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Probably the best logic in the world

An educational initiative between Rice University and Indian educators gives an indication for the shape of future gadgets.

The team has devised an electronic equivalent of the slates and chalk used in Victorian schools and currently still in use in some rural schools in India. Krishna Palem, the Rice University team leader, has devised a processor chip that uses much less power than current CPUs by trading off power usage against accuracy.

The principle used is called probabilistic computing and it abandons highly accurate Boolean logic with Palem’s own mathematical system developed in conjunction with doctoral student Lakshmi Chakrapani.

i-slate.jpg

Boolean logic produces finite results but probabilistic logic uses what could be described as “best guess” answers based on probability theory. These small errors cannot be tolerated in applications such as financial calculations but when it refers to multimedia files, such as graphics or music, small errors can be tolerated. For example, if a pixel or two are the wrong colour it does not spoil the overall image. Palem argues that the trade-off results in massive power savings that would make extend battery life in mobile phones and MP3 players from days to weeks.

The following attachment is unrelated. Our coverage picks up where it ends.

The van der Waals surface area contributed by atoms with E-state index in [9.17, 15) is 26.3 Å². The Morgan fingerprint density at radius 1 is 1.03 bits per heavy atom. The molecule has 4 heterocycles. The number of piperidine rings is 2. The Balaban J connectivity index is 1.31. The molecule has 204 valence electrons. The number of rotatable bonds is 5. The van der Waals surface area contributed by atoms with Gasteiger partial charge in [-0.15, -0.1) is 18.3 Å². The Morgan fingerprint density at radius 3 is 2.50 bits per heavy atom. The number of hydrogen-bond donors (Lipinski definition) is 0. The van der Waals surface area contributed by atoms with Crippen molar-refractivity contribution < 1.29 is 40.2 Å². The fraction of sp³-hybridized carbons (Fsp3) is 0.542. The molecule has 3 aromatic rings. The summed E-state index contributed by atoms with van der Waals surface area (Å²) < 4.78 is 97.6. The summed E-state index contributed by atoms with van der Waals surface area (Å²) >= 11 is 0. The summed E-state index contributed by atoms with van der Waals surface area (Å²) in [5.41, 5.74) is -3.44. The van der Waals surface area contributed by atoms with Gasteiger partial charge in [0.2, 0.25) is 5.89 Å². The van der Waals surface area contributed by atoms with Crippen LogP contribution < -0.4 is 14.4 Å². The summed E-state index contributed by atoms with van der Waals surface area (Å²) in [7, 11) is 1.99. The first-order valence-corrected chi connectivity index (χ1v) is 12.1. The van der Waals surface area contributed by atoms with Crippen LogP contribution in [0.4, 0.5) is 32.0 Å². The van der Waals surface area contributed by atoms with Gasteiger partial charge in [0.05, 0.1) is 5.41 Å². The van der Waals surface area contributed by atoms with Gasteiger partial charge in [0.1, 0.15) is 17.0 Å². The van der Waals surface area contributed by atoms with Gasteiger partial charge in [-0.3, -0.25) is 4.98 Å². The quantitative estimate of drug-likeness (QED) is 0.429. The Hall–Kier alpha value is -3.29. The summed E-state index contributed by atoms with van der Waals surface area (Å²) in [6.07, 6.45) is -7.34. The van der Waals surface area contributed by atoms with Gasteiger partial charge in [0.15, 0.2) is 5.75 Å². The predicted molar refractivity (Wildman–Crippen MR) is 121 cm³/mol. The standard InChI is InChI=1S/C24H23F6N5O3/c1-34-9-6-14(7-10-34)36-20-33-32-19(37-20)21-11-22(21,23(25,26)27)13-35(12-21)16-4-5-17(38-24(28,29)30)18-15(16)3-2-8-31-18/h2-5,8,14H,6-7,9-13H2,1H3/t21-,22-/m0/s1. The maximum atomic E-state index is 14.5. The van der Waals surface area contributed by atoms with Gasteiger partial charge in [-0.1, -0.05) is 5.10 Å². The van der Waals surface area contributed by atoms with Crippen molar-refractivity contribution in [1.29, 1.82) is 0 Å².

In the I-slate that Palem’s team is developing, the use of a probabilistic chip will enable the device to be solar powered and still fulfil the aim to support a visually-based mathematics curriculum that allows children to learn by doing, regardless of their grade level or whether they have a full-time teacher.

The whole technology is in its early stages and may or may not deliver the promised benefits. A key to using the technology is finding applications, like streaming video for cell phones or low-powered video displays in I-slates, where errors can be tolerated. The new silicon piggybacks onto the CMOS (complementary metal-oxide semiconductor), that chipmakers already use and is known as probabilistic CMOS, or PCMOS.

“We expect to begin testing prototypes of the curriculum and the I-slates next spring,” said Palem.

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